The redemption of Ebenezer Scrooge (Jerry Longe) and a brighter future for Tiny Tim (Vienna Maas) can still be counted upon to warm hearts. (Photo from OCP Facebook page)

Number 46 may well be the very best of all those heart-warming productions of A Christmas Carol at the Omaha Community Playhouse. And that extravagant opinion puts me in the impossible position of trying to prove it more than mere whimsy.

But here goes: I’ve seen so many of the past productions and have so many fond memories of past performers from Dick Boyd as Scrooge to Sue Perkins as Ghost of Christmas Past, Al Dimauro as Marley’s Ghost and the likes of bearded Bob Snipp and others that it seems unlikely that I could find the current one my all-time favorite.

It helps to have Jerry Longe, now in his 16th year as the “new” Scrooge, still having fun with the miser’s redemption, and to see Julie Huff back as the Ghost of Christmas Past and Myrtle Crow.

But the easiest explanation, and not a particularly convincing one, is to report that it seemed that every delightfully familiar scene in this collaboration by Charles Dickens and Charles Jones offered fresh new touches, some humorous, some poignant and touching. They kept coming too fast to keep track but not too fast to fully enjoy.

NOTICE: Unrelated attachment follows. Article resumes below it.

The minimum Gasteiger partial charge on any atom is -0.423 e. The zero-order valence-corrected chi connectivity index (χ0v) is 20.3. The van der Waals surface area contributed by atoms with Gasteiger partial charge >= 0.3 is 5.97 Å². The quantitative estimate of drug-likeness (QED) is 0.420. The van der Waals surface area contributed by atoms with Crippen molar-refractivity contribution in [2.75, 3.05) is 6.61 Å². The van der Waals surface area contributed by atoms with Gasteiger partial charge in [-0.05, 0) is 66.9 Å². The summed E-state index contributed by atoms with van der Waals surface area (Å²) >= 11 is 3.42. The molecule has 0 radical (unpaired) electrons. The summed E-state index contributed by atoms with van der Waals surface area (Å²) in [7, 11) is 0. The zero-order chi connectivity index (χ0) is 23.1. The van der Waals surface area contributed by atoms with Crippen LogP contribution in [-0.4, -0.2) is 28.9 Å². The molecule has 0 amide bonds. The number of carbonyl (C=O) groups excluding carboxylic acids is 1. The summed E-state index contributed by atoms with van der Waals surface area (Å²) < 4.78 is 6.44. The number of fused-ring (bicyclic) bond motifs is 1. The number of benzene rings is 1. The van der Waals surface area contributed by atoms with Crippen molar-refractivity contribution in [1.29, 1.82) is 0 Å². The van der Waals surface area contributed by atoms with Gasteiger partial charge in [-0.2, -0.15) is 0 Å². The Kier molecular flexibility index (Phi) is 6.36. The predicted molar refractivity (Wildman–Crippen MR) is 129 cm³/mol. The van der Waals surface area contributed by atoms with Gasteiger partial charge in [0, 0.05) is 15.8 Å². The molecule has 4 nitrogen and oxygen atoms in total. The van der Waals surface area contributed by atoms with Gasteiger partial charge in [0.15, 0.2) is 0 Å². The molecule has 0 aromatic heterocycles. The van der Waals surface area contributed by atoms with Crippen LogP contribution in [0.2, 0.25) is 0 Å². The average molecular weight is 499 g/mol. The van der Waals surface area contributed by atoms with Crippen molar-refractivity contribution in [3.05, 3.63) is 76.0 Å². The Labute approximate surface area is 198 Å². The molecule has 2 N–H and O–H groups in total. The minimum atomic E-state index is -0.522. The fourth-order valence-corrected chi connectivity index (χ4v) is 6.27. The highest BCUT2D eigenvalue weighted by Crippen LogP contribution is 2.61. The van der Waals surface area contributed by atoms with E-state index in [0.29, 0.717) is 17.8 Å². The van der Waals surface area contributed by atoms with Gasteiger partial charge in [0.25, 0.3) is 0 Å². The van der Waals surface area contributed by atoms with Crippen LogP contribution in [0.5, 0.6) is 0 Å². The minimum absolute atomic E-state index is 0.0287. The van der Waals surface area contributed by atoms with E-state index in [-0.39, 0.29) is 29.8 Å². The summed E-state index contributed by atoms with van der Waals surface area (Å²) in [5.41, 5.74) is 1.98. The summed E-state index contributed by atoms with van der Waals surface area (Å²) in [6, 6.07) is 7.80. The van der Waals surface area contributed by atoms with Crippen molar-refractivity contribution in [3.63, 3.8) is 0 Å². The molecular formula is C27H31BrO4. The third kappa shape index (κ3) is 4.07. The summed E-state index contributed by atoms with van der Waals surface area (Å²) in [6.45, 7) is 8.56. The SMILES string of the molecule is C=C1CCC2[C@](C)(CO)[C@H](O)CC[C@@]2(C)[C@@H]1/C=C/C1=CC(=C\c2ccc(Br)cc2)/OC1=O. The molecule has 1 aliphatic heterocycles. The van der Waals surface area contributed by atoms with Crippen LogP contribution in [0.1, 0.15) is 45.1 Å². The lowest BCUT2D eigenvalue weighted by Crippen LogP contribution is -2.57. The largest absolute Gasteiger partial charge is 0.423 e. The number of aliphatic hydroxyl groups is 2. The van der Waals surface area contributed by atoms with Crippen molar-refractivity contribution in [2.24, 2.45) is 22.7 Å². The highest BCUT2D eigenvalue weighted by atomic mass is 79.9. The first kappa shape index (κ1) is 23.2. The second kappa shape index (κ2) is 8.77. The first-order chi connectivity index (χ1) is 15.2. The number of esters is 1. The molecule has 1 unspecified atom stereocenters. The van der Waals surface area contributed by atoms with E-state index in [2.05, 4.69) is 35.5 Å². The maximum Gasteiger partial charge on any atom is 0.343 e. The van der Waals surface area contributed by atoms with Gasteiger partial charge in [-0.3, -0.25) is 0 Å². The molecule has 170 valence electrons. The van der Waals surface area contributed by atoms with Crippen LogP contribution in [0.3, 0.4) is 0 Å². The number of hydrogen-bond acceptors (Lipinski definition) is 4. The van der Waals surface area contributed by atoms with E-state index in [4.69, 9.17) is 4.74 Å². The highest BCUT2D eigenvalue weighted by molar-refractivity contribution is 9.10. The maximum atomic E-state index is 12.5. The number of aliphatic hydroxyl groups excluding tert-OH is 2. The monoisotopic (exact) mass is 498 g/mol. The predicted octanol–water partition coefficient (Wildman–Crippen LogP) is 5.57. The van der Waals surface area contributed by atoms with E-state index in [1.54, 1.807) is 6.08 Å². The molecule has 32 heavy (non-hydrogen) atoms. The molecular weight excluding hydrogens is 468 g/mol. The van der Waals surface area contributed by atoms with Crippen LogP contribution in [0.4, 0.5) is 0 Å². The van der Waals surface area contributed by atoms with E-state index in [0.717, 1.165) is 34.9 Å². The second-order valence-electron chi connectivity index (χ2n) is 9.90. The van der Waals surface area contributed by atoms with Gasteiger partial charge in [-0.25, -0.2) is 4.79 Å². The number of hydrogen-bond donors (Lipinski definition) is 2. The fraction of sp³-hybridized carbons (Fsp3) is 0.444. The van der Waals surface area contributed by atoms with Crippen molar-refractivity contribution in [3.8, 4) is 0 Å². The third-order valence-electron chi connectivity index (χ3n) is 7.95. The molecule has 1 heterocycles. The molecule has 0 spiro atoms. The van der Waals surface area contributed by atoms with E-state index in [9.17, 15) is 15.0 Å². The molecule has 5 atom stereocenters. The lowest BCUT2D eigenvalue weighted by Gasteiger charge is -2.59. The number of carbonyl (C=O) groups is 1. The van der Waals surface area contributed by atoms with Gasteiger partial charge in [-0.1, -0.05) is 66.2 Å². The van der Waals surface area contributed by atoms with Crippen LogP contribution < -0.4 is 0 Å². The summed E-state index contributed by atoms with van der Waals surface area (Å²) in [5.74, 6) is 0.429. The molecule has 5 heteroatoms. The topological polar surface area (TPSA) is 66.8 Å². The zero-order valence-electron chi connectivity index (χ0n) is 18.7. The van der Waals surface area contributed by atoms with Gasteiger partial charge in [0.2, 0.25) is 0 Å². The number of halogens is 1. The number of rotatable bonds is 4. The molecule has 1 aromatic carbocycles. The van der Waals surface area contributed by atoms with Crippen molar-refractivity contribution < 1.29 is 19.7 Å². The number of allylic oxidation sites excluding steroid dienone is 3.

Maybe all those touches were summed up when my wife mentioned her enthusiasm for the preview night performance to a Playhouse staff member who simply said, “The Becks are back.”

She meant director Susan Baer Collins and her former husband Carl Beck, the current interim artistic director and the former artistic director, back in Omaha to help. Add Ablan Roblin as another co-director and Steven Krambeck and Jim McKain as associate directors, then consider that scenic designer Jim Othuse has been on board from the very beginning and you’ve got the all-star ingredients for attention to every jot and tittle.

And, okay, I’ll confess, I’m a sucker for that final scene when Scrooge showers the Cratchit family with good news and then apologizes for not accepting their invitation to dinner. His excuse? After angrily abusing his nephew Fred earlier, now he wants to dine with Fred and wife, “my family,” a phrase weighted with meaning. If you’ve been waiting all these years to see Ebenezer resist redemption, stay home.

I attend each time hoping to keep from leaking tears of joy. So I’ll keep taking this sentimental journey and collecting new treasures of stagecraft such as the moment when the Ghost of Christmas Past looks at Scrooge with compassionate empathy as he begins to regret the path he’s traveled in life.

For every viewer, especially those who return to A Christmas Carol again and again, such moments will vary. Some, like my wife, will find the costumes by Lindsay Pape a special treat, for others the choral voices and the John J. Bennett orchestration directed by Jim Boggess will bring a different highlight at every performance.

From the little children singing “Away in a Manger” to the ensemble “Wassailing’’ away or reprising “God Rest Ye Merry Gentlemen,” it’s all part of a gift that the Playhouse has been giving us for nearly a half century.

A Christmas Carol runs through Dec. 23 on the Hawks Mainstage at the Omaha Community Playhouse, 6915 Cass Street, with performances at 7 p.m. Wednesday, 7:30 p.m. Thursday-Saturday, 2 p.m. and 6:30 p.m. Sundays. Tickets from $40 to $55 are available through or by calling the box office at 402.553.0800.

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